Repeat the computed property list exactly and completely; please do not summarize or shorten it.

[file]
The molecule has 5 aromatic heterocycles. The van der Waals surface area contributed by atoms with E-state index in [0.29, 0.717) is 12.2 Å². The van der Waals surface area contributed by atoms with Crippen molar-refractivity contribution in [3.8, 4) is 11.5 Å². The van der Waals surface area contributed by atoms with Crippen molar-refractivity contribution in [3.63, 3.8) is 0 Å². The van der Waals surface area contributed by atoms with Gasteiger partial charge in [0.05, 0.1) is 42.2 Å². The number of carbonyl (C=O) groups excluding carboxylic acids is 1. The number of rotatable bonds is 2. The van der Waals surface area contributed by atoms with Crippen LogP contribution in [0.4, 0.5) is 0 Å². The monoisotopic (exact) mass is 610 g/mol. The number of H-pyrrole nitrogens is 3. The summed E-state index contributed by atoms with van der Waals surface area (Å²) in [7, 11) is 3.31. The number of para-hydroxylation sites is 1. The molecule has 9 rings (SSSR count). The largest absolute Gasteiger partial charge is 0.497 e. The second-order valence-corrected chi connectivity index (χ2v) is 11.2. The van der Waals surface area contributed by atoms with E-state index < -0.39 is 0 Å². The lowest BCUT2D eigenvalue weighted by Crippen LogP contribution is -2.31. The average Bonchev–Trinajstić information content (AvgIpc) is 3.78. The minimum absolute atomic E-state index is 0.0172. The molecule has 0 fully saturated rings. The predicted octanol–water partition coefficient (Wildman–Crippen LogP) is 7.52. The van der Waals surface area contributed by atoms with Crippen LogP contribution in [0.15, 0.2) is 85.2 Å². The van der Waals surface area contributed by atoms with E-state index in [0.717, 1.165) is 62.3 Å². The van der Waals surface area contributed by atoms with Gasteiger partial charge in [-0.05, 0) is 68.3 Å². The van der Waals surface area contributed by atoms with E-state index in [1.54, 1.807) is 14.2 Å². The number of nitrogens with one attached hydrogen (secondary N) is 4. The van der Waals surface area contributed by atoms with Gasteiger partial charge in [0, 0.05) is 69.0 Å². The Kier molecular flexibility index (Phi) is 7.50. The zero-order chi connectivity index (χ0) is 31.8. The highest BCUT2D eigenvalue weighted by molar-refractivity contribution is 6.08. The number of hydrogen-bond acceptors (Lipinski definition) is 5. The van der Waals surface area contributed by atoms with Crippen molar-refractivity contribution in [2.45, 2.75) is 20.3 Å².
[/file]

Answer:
The molecule has 5 aromatic heterocycles. The van der Waals surface area contributed by atoms with E-state index in [0.29, 0.717) is 12.2 Å². The van der Waals surface area contributed by atoms with Crippen molar-refractivity contribution in [3.8, 4) is 11.5 Å². The van der Waals surface area contributed by atoms with Crippen molar-refractivity contribution in [3.63, 3.8) is 0 Å². The van der Waals surface area contributed by atoms with Gasteiger partial charge in [0.05, 0.1) is 42.2 Å². The number of carbonyl (C=O) groups excluding carboxylic acids is 1. The number of rotatable bonds is 2. The van der Waals surface area contributed by atoms with Crippen LogP contribution in [0.4, 0.5) is 0 Å². The monoisotopic (exact) mass is 610 g/mol. The number of H-pyrrole nitrogens is 3. The summed E-state index contributed by atoms with van der Waals surface area (Å²) in [7, 11) is 3.31. The number of para-hydroxylation sites is 1. The molecule has 9 rings (SSSR count). The largest absolute Gasteiger partial charge is 0.497 e. The second-order valence-corrected chi connectivity index (χ2v) is 11.2. The van der Waals surface area contributed by atoms with E-state index < -0.39 is 0 Å². The lowest BCUT2D eigenvalue weighted by Crippen LogP contribution is -2.31. The average Bonchev–Trinajstić information content (AvgIpc) is 3.78. The minimum absolute atomic E-state index is 0.0172. The molecule has 0 fully saturated rings. The predicted octanol–water partition coefficient (Wildman–Crippen LogP) is 7.52. The van der Waals surface area contributed by atoms with Crippen LogP contribution in [0.15, 0.2) is 85.2 Å². The van der Waals surface area contributed by atoms with E-state index in [0.717, 1.165) is 62.3 Å². The van der Waals surface area contributed by atoms with Gasteiger partial charge in [-0.05, 0) is 68.3 Å². The van der Waals surface area contributed by atoms with E-state index in [1.54, 1.807) is 14.2 Å². The number of nitrogens with one attached hydrogen (secondary N) is 4. The van der Waals surface area contributed by atoms with Gasteiger partial charge in [0, 0.05) is 69.0 Å². The Kier molecular flexibility index (Phi) is 7.50. The zero-order chi connectivity index (χ0) is 31.8. The highest BCUT2D eigenvalue weighted by molar-refractivity contribution is 6.08. The number of hydrogen-bond acceptors (Lipinski definition) is 5. The van der Waals surface area contributed by atoms with Crippen molar-refractivity contribution in [2.45, 2.75) is 20.3 Å².